The Azure Computer Vision API, provides the ability to capture many of the worlds most popular brands, but sometimes a brand may be more obscure. In the last section, we will use the Custom Vision Service, to train a custom logo detector to detect the Azure Developer Relation Mascot Bit in in the keyframes extracted by Video Indexer.

My training set for Custom Bit Detector

This tutorial assumes you know how to train a Custom Vision Service object detection model for brand detection. If not check out the If not, check out the documentation below for a tutorial.

Tutorial: Use custom logo detector to recognize Azure services - Custom Vision - Azure Cognitive Services

Instead of deploying to mobile, however we will use the python client API for the Azure Custom Vision Service. All the information you’ll need can be found in the settings menu of your Custom Vision project.

Settings menu for Custom Vision Service

Installation:

pip install azure-cognitiveservices-vision-customvision

Code:

  • Initialize Custom Vision Service Client
from azure.cognitiveservices.vision.customvision.prediction import CustomVisionPredictionClient

prediction\_threshold = .8
prediction\_key = "Custom Vision Service Key"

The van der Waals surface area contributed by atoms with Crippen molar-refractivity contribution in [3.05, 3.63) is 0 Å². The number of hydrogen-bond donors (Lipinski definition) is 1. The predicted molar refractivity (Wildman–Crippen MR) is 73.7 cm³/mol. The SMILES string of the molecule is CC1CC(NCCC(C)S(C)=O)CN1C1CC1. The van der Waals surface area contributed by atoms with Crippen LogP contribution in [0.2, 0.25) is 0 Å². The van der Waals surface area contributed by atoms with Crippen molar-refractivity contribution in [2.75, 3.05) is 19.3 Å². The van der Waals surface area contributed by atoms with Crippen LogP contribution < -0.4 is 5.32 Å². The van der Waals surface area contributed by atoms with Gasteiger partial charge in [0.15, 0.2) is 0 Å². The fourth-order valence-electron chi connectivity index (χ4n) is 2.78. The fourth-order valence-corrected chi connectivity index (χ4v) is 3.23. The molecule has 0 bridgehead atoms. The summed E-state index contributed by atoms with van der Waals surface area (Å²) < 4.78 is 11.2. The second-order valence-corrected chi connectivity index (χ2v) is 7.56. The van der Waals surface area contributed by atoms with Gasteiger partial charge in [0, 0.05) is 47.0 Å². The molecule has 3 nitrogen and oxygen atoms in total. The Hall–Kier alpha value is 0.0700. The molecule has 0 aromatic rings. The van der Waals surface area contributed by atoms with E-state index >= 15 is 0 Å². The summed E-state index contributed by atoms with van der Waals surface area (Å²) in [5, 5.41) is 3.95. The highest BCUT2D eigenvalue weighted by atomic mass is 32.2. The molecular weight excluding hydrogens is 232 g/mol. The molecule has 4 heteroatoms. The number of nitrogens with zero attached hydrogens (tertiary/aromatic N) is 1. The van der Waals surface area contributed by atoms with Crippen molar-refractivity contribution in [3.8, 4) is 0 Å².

custom\_endpoint = "Custom Vision Service Endpoint"
project\_id = "Custom Vision Service Model ProjectId"
published\_name = "Custom Vision Service Model Iteration Name"

predictor = CustomVisionPredictionClient(prediction\_key, endpoint=published\_name)
  • Use Custom Vision Service Model to Predict Key Frames
import time
timeout\_interval, timeout\_time = 5, 10.0

for index, keyframe in enumerate(keyframes):
    if index % timeout\_interval == 0:
       print("Trying to prevent exceeding request limit waiting {} seconds".format(timeout\_time))
       time.sleep(timeout\_time)

    # Get KeyFrame Image Byte String From Video Indexer
    img\_str = vi.get\_thumbnail\_from\_video\_indexer(video\_id, keyframe)

    # Convert Byte Stream to Image Stream
    img\_stream = io.BytesIO(img\_str)

    # Analyze with Azure Computer Vision
    cv\_results = predictor.detect\_image(project\_id, published\_name, img\_stream)